I Can’t Figure Out Why I Can’t Lose Weight

I don’t want to sound like I’m beating a dead horse but I thought writing another article in an attempt to clarify thyroid issues might be in order. Additionally, an article discussing weight issues right before we kick off the holiday season might be beneficial to some of my readers.

Since I wrote the August 2013 article entitled “My Thyroid Is Low But My Doc Doesn’t Know”, I have seen many patients who have thyroid hormone concerns. I try to have them visit before their consultation as this website does an admirable job of discussing many of the issues and symptoms shared by my patients.

During a typical consultation I will go over some of the hallmark symptoms associated with decreased thyroid function. The major symptoms can include fatigue, depression, inability to lose weight or weight gain, changes in hair, skin, and nails, cold intolerance, fibromyalgia, constipation or bowel function irregularities. Then I ask the patient to tell me about the symptoms they experience and I listen to their response.

My grandfather received his Texas medical license on May 20th, 1946. His license to practice medicine expired in 1996 upon his retirement. During his 50 year history as a general practitioner he treated numerous patients with the symptoms listed above. His medical office was a part of his house and when he wasn’t inviting patients into his house he was visiting them in theirs. He talked to his patients and then his listened. Why? Lab tests during the majority of his practice were more expensive and the results took longer than they do now. He didn’t order labs without first having a few possible diagnoses in mind knowing that if the patient was very sick, the results might come back after the patient was already dead! He practiced medicine at its finest. If a patient described a few of the above symptoms consistent with low thyroid he often wouldn’t order a lab test at all. He had the diagnosis of hypothyroidism and increased thyroid replacement (he used Armour thyroid) until the patient’s symptoms improved and they got better.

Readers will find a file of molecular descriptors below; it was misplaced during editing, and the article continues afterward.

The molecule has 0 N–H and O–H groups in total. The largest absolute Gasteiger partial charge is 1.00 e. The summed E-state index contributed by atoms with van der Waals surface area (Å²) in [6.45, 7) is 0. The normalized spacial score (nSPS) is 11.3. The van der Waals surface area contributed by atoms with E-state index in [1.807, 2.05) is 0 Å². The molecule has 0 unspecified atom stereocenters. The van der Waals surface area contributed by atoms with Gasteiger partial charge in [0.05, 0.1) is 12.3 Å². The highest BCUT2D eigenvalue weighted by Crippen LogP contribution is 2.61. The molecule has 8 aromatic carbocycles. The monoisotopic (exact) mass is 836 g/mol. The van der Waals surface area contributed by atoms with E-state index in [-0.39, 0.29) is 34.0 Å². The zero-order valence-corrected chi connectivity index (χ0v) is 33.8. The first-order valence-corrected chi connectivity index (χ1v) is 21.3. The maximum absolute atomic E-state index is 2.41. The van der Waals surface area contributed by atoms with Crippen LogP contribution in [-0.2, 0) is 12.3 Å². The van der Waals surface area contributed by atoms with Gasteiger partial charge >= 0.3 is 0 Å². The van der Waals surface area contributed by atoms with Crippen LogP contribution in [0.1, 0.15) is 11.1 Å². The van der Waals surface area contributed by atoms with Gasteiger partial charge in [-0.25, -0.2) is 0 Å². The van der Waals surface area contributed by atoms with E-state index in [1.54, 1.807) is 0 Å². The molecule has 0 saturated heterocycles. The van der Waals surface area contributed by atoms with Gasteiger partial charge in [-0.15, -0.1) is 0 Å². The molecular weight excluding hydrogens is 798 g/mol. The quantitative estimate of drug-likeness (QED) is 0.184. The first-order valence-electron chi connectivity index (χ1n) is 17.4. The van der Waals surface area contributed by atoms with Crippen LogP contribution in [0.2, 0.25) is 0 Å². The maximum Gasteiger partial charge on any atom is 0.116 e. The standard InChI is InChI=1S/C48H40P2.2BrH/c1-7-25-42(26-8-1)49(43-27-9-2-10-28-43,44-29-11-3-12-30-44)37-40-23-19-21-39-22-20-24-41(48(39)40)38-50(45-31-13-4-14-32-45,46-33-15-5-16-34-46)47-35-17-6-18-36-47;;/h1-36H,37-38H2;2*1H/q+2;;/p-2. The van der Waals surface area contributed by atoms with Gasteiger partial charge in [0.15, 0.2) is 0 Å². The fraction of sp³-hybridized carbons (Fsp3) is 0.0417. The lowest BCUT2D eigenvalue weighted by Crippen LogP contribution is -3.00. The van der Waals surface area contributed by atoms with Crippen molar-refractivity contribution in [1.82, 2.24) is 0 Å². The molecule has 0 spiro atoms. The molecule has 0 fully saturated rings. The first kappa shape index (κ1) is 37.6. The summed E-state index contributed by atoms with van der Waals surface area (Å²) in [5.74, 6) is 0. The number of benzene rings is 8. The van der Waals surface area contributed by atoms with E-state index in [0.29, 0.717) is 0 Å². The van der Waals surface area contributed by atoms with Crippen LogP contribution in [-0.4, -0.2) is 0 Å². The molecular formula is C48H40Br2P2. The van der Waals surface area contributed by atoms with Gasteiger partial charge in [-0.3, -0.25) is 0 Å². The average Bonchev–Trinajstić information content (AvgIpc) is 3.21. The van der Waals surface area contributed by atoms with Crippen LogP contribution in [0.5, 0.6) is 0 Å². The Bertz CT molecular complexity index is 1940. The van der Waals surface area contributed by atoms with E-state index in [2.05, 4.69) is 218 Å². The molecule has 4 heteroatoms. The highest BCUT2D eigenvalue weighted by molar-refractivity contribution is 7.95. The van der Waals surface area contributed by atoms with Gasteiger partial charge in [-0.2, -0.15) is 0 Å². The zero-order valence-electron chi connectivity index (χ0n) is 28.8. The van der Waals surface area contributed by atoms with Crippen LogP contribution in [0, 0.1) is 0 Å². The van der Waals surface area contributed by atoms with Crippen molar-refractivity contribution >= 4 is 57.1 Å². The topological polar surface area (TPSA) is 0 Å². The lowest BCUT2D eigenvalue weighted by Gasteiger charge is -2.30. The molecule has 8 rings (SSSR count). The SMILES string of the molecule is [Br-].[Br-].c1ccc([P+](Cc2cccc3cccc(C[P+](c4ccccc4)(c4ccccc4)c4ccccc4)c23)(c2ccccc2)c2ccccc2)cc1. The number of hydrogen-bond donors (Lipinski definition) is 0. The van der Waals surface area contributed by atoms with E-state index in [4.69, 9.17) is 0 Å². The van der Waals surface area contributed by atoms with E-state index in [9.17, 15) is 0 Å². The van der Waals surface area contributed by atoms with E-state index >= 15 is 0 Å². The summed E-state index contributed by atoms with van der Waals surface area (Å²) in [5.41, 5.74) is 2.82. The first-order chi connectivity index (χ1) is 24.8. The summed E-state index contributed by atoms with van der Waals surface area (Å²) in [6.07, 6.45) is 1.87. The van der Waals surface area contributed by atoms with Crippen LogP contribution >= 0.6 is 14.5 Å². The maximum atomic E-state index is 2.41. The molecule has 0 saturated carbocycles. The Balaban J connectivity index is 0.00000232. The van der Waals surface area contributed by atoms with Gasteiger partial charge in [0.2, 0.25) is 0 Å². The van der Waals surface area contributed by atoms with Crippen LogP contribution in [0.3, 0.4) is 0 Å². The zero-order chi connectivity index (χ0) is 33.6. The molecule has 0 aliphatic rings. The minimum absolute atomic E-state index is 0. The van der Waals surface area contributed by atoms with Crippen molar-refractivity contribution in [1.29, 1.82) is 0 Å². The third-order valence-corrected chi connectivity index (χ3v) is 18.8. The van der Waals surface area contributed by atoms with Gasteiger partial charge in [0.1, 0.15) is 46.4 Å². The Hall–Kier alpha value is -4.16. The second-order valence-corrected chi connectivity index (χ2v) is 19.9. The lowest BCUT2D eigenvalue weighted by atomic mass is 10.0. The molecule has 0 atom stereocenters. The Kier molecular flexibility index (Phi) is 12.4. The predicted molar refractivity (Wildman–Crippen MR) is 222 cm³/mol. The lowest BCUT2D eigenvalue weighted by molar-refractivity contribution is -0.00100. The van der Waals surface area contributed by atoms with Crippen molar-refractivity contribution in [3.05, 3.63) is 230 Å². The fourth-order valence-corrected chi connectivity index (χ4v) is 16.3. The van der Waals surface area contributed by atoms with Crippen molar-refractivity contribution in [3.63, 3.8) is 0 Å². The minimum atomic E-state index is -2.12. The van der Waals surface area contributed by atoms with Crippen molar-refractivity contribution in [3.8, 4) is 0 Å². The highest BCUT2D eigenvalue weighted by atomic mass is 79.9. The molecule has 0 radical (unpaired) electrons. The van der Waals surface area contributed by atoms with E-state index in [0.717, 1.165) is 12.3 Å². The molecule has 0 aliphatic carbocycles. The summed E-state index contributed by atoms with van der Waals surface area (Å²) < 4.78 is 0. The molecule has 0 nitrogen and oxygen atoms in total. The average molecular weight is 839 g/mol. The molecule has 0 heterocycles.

Now? We order a simple thyroid screening test called TSH. The problem with any screening test is that they are designed to screen for possible disease that might go unreported. Screening tests were NEVER designed to be used on patients that reported symptoms. “Sorry ma’am. I know that you thought your thyroid wasn’t working properly but I checked your TSH and it came back normal. You just need to stop eating so much!”

I have lost count of the weight loss patients that had a normal TSH and knew they had thyroid problems that responded well when I put them on the same medication that worked well for my grandfather 65 years ago.

How much medication is enough? Most people need between 120-180mg of natural thyroid (Armour) or 200-300mcg of synthetic thyroid (Synthroid/ levothyroxin). If you have ever been diagnosed with hypothyroidism or borderline thyroid function and are on medication- take a look at your bottle. Odds are you are underdosed and STILL HAVE SYMPTOMS.

Why would you have symptoms if your thyroid is just borderline? Your doc is doing exactly what they were trained to do. Check the TSH (never intended to be used for someone with hypothyroidism) and keep it in the normal range. TSH isn’t a thyroid hormone. It’s a brain hormone (think gas pedal) that asks the thyroid to release more T4 and T3. What if there is a blockage in the fuel filter? It doesn’t matter where the gas pedal is- you need to check the tachometer to see how fast the engine is turning (free or circulating T4 and maybe T3). Total T4 and T3 aren’t good tests either. T4 and T3 are bound (made unavailable) by thyroid binding globulin.

My wife (board-certified OB-Gyn who takes Armour thyroid) said it best. “It doesn’t matter if you use a high dose, medium dose, or mini-pill for birth control. They all suppress normal hormone release. The thyroid behaves just like the ovaries! Too little thyroid replacement is as bad or worse than no thyroid replacement. If thyroid hormone is low you need to give the body what it needs!”

Disclaimer: Dr Stephen Rath, MD, DABA is a board certified anesthesiologist, Air Force flight surgeon, paramedic, and pilot as well as the owner and medical director of Fusion Medical Spa located in Ruidoso, NM. Stay tuned for an article about the Big “O”! Comments or questions? His email address is: